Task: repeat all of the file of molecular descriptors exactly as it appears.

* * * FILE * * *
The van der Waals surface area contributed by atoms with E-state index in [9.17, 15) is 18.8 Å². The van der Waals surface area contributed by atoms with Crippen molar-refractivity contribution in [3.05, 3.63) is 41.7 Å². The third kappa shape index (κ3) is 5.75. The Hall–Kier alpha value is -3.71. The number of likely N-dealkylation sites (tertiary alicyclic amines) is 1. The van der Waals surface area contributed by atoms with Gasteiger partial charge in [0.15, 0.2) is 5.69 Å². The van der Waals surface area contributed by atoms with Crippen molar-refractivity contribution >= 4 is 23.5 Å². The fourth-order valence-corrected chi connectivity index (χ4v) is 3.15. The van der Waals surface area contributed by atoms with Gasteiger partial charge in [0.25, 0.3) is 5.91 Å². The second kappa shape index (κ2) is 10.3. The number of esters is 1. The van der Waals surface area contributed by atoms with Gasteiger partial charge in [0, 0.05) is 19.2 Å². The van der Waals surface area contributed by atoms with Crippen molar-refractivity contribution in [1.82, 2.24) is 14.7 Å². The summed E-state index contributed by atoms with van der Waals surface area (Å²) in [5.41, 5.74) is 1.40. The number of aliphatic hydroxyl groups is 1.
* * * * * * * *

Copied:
The van der Waals surface area contributed by atoms with E-state index in [9.17, 15) is 18.8 Å². The van der Waals surface area contributed by atoms with Crippen molar-refractivity contribution in [3.05, 3.63) is 41.7 Å². The third kappa shape index (κ3) is 5.75. The Hall–Kier alpha value is -3.71. The number of likely N-dealkylation sites (tertiary alicyclic amines) is 1. The van der Waals surface area contributed by atoms with Gasteiger partial charge in [0.15, 0.2) is 5.69 Å². The van der Waals surface area contributed by atoms with Crippen molar-refractivity contribution >= 4 is 23.5 Å². The fourth-order valence-corrected chi connectivity index (χ4v) is 3.15. The van der Waals surface area contributed by atoms with Gasteiger partial charge in [0.25, 0.3) is 5.91 Å². The second kappa shape index (κ2) is 10.3. The number of esters is 1. The van der Waals surface area contributed by atoms with Gasteiger partial charge in [0, 0.05) is 19.2 Å². The van der Waals surface area contributed by atoms with Crippen molar-refractivity contribution in [1.82, 2.24) is 14.7 Å². The summed E-state index contributed by atoms with van der Waals surface area (Å²) in [5.41, 5.74) is 1.40. The number of aliphatic hydroxyl groups is 1.